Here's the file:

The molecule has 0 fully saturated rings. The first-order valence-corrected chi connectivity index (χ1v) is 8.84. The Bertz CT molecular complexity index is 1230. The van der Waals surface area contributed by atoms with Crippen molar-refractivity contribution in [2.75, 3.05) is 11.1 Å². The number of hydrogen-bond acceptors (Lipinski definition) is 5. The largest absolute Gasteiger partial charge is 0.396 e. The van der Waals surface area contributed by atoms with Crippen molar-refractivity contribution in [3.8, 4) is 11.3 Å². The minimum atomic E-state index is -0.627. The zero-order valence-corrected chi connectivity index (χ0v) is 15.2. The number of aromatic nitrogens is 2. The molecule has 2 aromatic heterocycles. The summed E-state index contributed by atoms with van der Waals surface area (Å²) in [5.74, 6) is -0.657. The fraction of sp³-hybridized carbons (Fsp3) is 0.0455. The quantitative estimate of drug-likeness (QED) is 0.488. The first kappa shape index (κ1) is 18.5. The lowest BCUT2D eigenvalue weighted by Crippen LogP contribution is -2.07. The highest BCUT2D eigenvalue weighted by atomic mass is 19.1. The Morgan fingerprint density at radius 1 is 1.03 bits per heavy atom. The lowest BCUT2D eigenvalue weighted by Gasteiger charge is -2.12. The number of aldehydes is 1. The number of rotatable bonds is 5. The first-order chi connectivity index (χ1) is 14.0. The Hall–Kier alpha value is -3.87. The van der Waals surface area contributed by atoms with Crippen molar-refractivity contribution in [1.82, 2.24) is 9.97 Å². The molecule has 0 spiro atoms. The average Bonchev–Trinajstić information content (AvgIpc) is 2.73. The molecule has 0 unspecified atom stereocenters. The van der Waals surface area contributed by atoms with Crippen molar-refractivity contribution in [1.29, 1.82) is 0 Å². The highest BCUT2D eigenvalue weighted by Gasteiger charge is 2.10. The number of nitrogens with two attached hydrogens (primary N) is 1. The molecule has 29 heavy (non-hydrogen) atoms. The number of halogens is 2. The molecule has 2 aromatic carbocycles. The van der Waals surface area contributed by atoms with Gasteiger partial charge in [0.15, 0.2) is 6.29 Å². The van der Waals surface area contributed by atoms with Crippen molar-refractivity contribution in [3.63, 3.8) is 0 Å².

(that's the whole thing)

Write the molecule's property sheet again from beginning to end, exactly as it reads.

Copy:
The molecule has 0 fully saturated rings. The first-order valence-corrected chi connectivity index (χ1v) is 8.84. The Bertz CT molecular complexity index is 1230. The van der Waals surface area contributed by atoms with Crippen molar-refractivity contribution in [2.75, 3.05) is 11.1 Å². The number of hydrogen-bond acceptors (Lipinski definition) is 5. The largest absolute Gasteiger partial charge is 0.396 e. The van der Waals surface area contributed by atoms with Crippen molar-refractivity contribution in [3.8, 4) is 11.3 Å². The minimum atomic E-state index is -0.627. The zero-order valence-corrected chi connectivity index (χ0v) is 15.2. The number of aromatic nitrogens is 2. The molecule has 2 aromatic heterocycles. The summed E-state index contributed by atoms with van der Waals surface area (Å²) in [5.74, 6) is -0.657. The fraction of sp³-hybridized carbons (Fsp3) is 0.0455. The quantitative estimate of drug-likeness (QED) is 0.488. The first kappa shape index (κ1) is 18.5. The lowest BCUT2D eigenvalue weighted by Crippen LogP contribution is -2.07. The highest BCUT2D eigenvalue weighted by atomic mass is 19.1. The Morgan fingerprint density at radius 1 is 1.03 bits per heavy atom. The lowest BCUT2D eigenvalue weighted by Gasteiger charge is -2.12. The number of aldehydes is 1. The number of rotatable bonds is 5. The first-order chi connectivity index (χ1) is 14.0. The Hall–Kier alpha value is -3.87. The van der Waals surface area contributed by atoms with Crippen molar-refractivity contribution in [1.82, 2.24) is 9.97 Å². The molecule has 0 spiro atoms. The average Bonchev–Trinajstić information content (AvgIpc) is 2.73. The molecule has 0 unspecified atom stereocenters. The van der Waals surface area contributed by atoms with Crippen molar-refractivity contribution in [1.29, 1.82) is 0 Å². The highest BCUT2D eigenvalue weighted by Gasteiger charge is 2.10. The number of nitrogens with two attached hydrogens (primary N) is 1. The molecule has 29 heavy (non-hydrogen) atoms. The number of halogens is 2. The molecule has 2 aromatic carbocycles. The van der Waals surface area contributed by atoms with Gasteiger partial charge in [0.15, 0.2) is 6.29 Å². The van der Waals surface area contributed by atoms with Crippen molar-refractivity contribution in [3.63, 3.8) is 0 Å².